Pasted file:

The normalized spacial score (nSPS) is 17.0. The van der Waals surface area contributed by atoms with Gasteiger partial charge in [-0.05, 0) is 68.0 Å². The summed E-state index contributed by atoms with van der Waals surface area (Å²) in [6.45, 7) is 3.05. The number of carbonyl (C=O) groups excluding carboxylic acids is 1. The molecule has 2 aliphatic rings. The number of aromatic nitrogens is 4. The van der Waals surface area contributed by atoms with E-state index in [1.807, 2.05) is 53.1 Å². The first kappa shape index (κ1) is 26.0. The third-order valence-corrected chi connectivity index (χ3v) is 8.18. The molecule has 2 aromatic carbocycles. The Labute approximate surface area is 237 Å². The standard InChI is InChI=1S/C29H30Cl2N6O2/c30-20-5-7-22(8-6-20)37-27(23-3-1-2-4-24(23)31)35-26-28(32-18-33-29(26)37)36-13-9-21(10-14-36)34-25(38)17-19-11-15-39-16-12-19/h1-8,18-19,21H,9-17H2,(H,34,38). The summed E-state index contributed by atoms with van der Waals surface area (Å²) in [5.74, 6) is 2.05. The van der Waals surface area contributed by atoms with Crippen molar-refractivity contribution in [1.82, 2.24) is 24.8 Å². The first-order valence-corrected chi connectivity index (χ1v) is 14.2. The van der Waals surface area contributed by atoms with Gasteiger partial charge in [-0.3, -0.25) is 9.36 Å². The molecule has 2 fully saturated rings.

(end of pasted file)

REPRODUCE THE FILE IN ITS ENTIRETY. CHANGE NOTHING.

The normalized spacial score (nSPS) is 17.0. The van der Waals surface area contributed by atoms with Gasteiger partial charge in [-0.05, 0) is 68.0 Å². The summed E-state index contributed by atoms with van der Waals surface area (Å²) in [6.45, 7) is 3.05. The number of carbonyl (C=O) groups excluding carboxylic acids is 1. The molecule has 2 aliphatic rings. The number of aromatic nitrogens is 4. The van der Waals surface area contributed by atoms with E-state index in [1.807, 2.05) is 53.1 Å². The first kappa shape index (κ1) is 26.0. The third-order valence-corrected chi connectivity index (χ3v) is 8.18. The molecule has 2 aromatic carbocycles. The Labute approximate surface area is 237 Å². The standard InChI is InChI=1S/C29H30Cl2N6O2/c30-20-5-7-22(8-6-20)37-27(23-3-1-2-4-24(23)31)35-26-28(32-18-33-29(26)37)36-13-9-21(10-14-36)34-25(38)17-19-11-15-39-16-12-19/h1-8,18-19,21H,9-17H2,(H,34,38). The summed E-state index contributed by atoms with van der Waals surface area (Å²) in [5.74, 6) is 2.05. The van der Waals surface area contributed by atoms with Crippen molar-refractivity contribution in [1.82, 2.24) is 24.8 Å². The first-order valence-corrected chi connectivity index (χ1v) is 14.2. The van der Waals surface area contributed by atoms with Gasteiger partial charge in [-0.3, -0.25) is 9.36 Å². The molecule has 2 fully saturated rings.